You’re at a conference.  You’ve met some interesting people, including the big names in your field.   You fawned over one of them earlier.  Now you are in the elevator and just as the doors are about to close the aforementioned big name jumps into the elevator with you and says “So, what are you working on?”  What do you say?

This is the moment for the academic version of the Elevator Pitch – a standard technique used by entrepreneurs, project leaders and other business people.  The idea is simple; have a quick, clear, and concise answer to the question ready to go.  It should take just the duration of an elevator ride; 30 seconds, 150 words or so.  (Yes, I know how difficult that is for an academic…)  The pitch should encapsulate:

  1. What your topic is, whether it is your dissertation topic or the latest paper you are working on.  (If you are a grad student, it had better be your dissertation topic)
  2. What your methodology is (in brief – “Case Study”, HLM, Survey….that’s enough)
  3. Why your question matters
  4. Where you are in the process
  5. What you need to get it done

This last point is important – While many people see being an academic as a solitary pursuit the process really works best when we communicate with one another.  Thus, I would argue that this skill is even MORE important for academics then it is for business people.  Our elevator pitch is the opening to the type of conversations that move the field (all fields) forward.

An example may help:  At my conference last weekend I asked a question during a session, which more or less got the attention of one of the names.  (Luckily it wasn’t a stupid question )  That afternoon he sat in the row in front of me as we were waiting for another session to start.  After getting settled, he turned around, introduced himself and asked me what my area was.  I gave him my spiel, including the fact that I was trying to narrow down a few options.  We talked for the next 5 minutes (until the session started) as well as for 15 minutes after the session, and I walked away with several good ideas and a couple of things clarified.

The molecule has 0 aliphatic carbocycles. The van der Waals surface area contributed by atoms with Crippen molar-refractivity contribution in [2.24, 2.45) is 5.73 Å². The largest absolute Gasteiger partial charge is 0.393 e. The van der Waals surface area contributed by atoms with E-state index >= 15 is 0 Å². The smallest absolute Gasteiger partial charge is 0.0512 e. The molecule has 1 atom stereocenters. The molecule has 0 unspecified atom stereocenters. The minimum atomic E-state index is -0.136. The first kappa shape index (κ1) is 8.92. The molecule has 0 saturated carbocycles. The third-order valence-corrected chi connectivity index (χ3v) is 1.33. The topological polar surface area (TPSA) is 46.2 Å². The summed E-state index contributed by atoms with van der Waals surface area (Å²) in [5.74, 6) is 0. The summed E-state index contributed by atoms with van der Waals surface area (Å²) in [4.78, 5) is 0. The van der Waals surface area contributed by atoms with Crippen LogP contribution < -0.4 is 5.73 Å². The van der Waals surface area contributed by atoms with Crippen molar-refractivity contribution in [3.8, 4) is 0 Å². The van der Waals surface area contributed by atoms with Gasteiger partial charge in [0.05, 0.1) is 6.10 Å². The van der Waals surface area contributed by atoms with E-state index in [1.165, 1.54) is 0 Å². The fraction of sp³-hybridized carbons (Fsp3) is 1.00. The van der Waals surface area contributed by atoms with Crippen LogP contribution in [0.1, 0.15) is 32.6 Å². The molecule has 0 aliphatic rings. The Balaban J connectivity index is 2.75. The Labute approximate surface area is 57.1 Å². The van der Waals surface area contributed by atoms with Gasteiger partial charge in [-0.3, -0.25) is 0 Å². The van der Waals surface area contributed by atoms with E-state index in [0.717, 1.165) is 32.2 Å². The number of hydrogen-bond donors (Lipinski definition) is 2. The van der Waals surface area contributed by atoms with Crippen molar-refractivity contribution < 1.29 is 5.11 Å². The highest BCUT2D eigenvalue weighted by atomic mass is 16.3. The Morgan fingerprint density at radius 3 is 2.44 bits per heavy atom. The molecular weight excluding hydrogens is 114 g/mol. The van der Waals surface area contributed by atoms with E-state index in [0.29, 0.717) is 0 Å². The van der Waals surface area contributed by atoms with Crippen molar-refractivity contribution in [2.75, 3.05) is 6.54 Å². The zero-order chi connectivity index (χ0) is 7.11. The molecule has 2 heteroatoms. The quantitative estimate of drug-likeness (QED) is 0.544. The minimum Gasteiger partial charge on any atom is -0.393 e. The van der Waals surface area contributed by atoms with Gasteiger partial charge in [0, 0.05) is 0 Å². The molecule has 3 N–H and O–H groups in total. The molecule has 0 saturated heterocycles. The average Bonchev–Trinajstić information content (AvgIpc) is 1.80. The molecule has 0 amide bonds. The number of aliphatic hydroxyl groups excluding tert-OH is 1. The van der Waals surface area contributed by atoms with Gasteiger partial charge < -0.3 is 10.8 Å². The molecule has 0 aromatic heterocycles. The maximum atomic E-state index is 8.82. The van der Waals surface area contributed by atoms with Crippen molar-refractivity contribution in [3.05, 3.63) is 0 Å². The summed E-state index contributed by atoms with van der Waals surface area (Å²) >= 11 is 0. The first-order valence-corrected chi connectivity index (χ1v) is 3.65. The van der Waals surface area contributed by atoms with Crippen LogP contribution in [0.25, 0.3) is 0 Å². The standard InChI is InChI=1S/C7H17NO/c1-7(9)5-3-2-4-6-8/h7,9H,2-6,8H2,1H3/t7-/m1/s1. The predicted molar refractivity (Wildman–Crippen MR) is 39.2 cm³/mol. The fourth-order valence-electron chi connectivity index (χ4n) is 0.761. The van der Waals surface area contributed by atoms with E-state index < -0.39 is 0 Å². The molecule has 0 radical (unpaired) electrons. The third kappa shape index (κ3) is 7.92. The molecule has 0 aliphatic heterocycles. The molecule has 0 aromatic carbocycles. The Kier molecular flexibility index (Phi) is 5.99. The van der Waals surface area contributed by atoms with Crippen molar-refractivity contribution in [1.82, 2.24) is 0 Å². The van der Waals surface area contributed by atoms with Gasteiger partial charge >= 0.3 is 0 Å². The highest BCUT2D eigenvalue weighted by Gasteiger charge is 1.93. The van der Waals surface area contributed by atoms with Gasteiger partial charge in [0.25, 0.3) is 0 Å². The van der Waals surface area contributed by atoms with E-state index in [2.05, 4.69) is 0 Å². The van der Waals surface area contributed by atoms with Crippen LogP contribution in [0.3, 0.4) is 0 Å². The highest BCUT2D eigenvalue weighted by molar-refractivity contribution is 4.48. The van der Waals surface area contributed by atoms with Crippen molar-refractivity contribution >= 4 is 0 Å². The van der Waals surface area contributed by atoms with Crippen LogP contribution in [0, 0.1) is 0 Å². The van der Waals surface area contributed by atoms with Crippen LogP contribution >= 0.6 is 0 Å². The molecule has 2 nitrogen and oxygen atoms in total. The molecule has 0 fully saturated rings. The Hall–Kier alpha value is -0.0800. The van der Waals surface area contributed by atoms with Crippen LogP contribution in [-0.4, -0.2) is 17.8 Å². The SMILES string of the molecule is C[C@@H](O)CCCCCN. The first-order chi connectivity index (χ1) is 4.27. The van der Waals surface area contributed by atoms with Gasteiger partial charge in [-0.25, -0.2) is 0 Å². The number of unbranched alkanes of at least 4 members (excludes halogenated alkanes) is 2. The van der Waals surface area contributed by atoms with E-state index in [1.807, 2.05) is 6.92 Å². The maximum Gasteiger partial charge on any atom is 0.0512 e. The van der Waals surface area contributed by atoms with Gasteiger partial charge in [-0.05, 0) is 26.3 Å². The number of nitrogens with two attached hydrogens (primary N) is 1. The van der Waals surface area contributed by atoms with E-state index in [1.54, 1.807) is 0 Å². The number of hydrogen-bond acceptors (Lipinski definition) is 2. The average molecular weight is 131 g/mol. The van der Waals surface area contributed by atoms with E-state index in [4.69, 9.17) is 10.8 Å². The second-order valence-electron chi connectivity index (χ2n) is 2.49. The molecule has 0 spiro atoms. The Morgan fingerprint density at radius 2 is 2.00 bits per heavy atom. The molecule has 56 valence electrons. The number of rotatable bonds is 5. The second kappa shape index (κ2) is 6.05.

Your pitch will change (regularly) as you refine your ideas.  It doesn’t have to be a complete plan; in fact mentioning that you are trying to narrow something down or wrestling with an aspect is a great way to get into a conversation.  Unlike the entrepreneur version (where you are asking for money) the academic version gets the most value by starting a conversation and sharing ideas; ideas ARE the currency of academia. 

The point here is that you have to be able to get your idea out there quickly and concisely. 
It is the nature of academics to be verbose; to want to provide all the
details and to think a lot of big thoughts.  But there is a great deal
of value to be gained by having a distilled version ready to go when
you need it.  Think about what you will say the next time someone asks you what you are working on.

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